Western Meadowlark

Western Meadowlark

The Western Meadowlark (Sturnella neglecta) is a medium-sized blackbird, very similar in appearance to the Eastern Meadowlark.

Adults have yellow underparts, with a black "V" on the breast, and white flanks which are streaked with black. Their upper parts are mostly brown, but also have black streaks. These birds have long pointed bills and their heads are striped with light brown and black.

Their breeding habitats are grasslands, prairies, pastures, and abandoned fields, all of which may be found from across western and central North America to northern Mexico. Where their range overlaps with the eastern species, these birds prefer thinner, drier vegetation; the two types of birds generally do not interbreed but do defend territory against one another. Their nests are situated on the ground, and are covered with a roof woven from grass. There may be more than one nesting female in a male's territory. Their nests are sometimes destroyed by mowing operations with eggs and young in them.

Western Meadowlarks will interbreed with Eastern Meadowlarks where their ranges overlap, although their offspring are infertile.

Western Meadowlarks are permanent residents throughout much of their range. Northern birds may migrate to the southern parts of their range; some birds also move east in the southern United States.

These birds forage on the ground or in low to semi-low vegetation. They sometimes search for food by probing with their bills. They mainly eat insects, although they will devour seeds and berries. In winter, these birds often feed in flocks.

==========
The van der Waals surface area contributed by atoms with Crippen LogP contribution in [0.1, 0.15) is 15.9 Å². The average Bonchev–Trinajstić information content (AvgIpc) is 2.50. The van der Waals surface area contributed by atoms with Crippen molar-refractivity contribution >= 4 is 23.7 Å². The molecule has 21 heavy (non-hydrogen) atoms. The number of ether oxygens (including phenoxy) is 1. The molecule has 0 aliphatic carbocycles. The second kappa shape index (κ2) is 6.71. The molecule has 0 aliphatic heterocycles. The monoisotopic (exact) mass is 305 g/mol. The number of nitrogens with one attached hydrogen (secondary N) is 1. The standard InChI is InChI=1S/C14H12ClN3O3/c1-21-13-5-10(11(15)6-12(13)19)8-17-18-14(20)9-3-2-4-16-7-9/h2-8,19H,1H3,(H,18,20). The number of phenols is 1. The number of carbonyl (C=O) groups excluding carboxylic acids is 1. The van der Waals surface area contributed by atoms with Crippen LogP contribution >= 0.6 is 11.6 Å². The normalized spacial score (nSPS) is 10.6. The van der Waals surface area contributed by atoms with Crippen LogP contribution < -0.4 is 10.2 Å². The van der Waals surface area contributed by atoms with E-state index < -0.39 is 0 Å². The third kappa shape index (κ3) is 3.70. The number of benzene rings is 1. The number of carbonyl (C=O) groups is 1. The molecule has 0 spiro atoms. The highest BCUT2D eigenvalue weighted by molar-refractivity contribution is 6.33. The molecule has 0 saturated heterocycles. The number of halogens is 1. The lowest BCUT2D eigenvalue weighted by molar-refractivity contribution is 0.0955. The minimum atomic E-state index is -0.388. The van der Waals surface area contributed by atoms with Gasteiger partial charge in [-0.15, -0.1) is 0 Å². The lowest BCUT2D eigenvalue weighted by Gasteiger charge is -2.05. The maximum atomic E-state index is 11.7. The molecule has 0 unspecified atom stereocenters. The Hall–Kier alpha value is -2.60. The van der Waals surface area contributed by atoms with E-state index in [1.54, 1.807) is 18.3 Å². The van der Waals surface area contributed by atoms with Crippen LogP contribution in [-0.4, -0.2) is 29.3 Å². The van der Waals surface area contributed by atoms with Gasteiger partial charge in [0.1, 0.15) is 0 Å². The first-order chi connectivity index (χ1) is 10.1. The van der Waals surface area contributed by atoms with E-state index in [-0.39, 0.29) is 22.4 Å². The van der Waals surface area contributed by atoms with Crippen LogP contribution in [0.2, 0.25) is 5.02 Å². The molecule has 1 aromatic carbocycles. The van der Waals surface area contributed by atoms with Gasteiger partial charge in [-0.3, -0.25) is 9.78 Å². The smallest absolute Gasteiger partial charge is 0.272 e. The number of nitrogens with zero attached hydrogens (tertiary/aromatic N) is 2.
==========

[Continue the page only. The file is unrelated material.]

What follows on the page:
These birds have a flute-like warbled song. These calls contrast with the simple, whistled call of the Eastern Meadowlark.

These two species were considered to be the same species for some time; the western species, having been overlooked for some time, was given the species name neglecta.

This is the state bird of Kansas, Montana, Nebraska, North Dakota, Oregon and Wyoming.


  • Database entry includes justification for why this species is of least concern

External links

Further reading


  • Lanyon, W. E. 1994. Western Meadowlark (Sturnella neglecta). In The Birds of North America, No. 104 (A. Poole and F. Gill, Eds.). Philadelphia: The Academy of Natural Sciences; Washington, D.C.: The American Ornithologists’ Union.


  • Davis SK. Ph.D. (2003). Habitat selection and demography of mixed-grass prairie songbirds in a fragmented landscape. The University of Regina (Canada), Canada.
  • Horn AG. Ph.D. (1987). Repertoires and song switching in western meadowlarks (Sturnella neglecta). University of Toronto (Canada), Canada.
  • Pierce AM. Ph.D. (1974). ENERGETICS AND WATER ECONOMY IN THE WESTERN MEADOWLARK, STURNELLA NEGLECTA. University of California, Irvine, United States -- California.


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